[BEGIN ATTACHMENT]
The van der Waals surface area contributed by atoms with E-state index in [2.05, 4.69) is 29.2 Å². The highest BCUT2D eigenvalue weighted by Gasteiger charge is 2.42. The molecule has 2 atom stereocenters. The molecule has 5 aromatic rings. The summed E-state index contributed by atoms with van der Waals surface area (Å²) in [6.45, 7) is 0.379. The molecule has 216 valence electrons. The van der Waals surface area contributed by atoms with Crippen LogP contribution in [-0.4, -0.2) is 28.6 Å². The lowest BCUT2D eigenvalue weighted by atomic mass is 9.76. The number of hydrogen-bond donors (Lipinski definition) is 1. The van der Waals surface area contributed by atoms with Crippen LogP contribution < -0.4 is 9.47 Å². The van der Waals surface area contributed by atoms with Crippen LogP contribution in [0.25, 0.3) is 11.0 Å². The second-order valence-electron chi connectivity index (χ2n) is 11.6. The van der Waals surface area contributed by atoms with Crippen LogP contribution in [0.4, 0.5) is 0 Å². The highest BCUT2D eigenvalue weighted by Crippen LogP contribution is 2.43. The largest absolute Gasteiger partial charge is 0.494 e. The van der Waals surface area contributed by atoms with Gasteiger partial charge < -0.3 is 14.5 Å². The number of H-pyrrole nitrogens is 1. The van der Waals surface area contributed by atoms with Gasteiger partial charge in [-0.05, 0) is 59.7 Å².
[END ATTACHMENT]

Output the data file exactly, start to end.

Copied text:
The van der Waals surface area contributed by atoms with E-state index in [2.05, 4.69) is 29.2 Å². The highest BCUT2D eigenvalue weighted by Gasteiger charge is 2.42. The molecule has 2 atom stereocenters. The molecule has 5 aromatic rings. The summed E-state index contributed by atoms with van der Waals surface area (Å²) in [6.45, 7) is 0.379. The molecule has 216 valence electrons. The van der Waals surface area contributed by atoms with Crippen LogP contribution in [-0.4, -0.2) is 28.6 Å². The lowest BCUT2D eigenvalue weighted by atomic mass is 9.76. The number of hydrogen-bond donors (Lipinski definition) is 1. The van der Waals surface area contributed by atoms with Crippen LogP contribution < -0.4 is 9.47 Å². The van der Waals surface area contributed by atoms with Crippen LogP contribution in [0.25, 0.3) is 11.0 Å². The second-order valence-electron chi connectivity index (χ2n) is 11.6. The van der Waals surface area contributed by atoms with Crippen LogP contribution in [0.4, 0.5) is 0 Å². The highest BCUT2D eigenvalue weighted by Crippen LogP contribution is 2.43. The largest absolute Gasteiger partial charge is 0.494 e. The van der Waals surface area contributed by atoms with Gasteiger partial charge < -0.3 is 14.5 Å². The number of H-pyrrole nitrogens is 1. The van der Waals surface area contributed by atoms with Gasteiger partial charge in [-0.05, 0) is 59.7 Å².